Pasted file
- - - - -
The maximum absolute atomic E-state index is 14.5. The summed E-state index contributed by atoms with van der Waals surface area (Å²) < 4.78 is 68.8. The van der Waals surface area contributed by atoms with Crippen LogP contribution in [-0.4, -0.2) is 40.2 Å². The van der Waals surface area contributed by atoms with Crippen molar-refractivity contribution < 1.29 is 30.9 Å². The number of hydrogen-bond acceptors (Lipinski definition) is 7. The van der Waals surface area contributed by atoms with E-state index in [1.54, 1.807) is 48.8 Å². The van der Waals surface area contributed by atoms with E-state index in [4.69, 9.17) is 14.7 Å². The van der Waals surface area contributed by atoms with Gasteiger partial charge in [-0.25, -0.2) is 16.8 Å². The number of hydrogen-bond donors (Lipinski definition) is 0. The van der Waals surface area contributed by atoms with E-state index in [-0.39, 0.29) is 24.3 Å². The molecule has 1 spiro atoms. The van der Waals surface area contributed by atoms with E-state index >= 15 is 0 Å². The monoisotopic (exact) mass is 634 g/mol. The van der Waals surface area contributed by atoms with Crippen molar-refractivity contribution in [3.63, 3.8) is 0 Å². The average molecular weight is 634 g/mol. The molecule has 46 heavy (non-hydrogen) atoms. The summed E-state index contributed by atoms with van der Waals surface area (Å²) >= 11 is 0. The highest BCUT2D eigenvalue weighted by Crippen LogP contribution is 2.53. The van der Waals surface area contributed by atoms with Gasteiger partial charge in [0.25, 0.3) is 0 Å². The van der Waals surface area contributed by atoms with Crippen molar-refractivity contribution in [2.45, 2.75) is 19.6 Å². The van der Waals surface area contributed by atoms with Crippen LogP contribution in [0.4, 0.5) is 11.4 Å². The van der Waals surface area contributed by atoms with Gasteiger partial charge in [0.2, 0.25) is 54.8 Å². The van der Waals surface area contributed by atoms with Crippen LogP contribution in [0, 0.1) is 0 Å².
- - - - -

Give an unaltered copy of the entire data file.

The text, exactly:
The maximum absolute atomic E-state index is 14.5. The summed E-state index contributed by atoms with van der Waals surface area (Å²) < 4.78 is 68.8. The van der Waals surface area contributed by atoms with Crippen LogP contribution in [-0.4, -0.2) is 40.2 Å². The van der Waals surface area contributed by atoms with Crippen molar-refractivity contribution < 1.29 is 30.9 Å². The number of hydrogen-bond acceptors (Lipinski definition) is 7. The van der Waals surface area contributed by atoms with E-state index in [1.54, 1.807) is 48.8 Å². The van der Waals surface area contributed by atoms with E-state index in [4.69, 9.17) is 14.7 Å². The van der Waals surface area contributed by atoms with Gasteiger partial charge in [-0.25, -0.2) is 16.8 Å². The number of hydrogen-bond donors (Lipinski definition) is 0. The van der Waals surface area contributed by atoms with E-state index in [-0.39, 0.29) is 24.3 Å². The molecule has 1 spiro atoms. The van der Waals surface area contributed by atoms with E-state index >= 15 is 0 Å². The monoisotopic (exact) mass is 634 g/mol. The van der Waals surface area contributed by atoms with Crippen molar-refractivity contribution in [3.63, 3.8) is 0 Å². The average molecular weight is 634 g/mol. The molecule has 46 heavy (non-hydrogen) atoms. The summed E-state index contributed by atoms with van der Waals surface area (Å²) >= 11 is 0. The highest BCUT2D eigenvalue weighted by Crippen LogP contribution is 2.53. The van der Waals surface area contributed by atoms with Gasteiger partial charge in [0.25, 0.3) is 0 Å². The van der Waals surface area contributed by atoms with Crippen molar-refractivity contribution in [2.45, 2.75) is 19.6 Å². The van der Waals surface area contributed by atoms with Crippen LogP contribution in [0.4, 0.5) is 11.4 Å². The van der Waals surface area contributed by atoms with Gasteiger partial charge in [0.2, 0.25) is 54.8 Å². The van der Waals surface area contributed by atoms with Crippen LogP contribution in [0, 0.1) is 0 Å².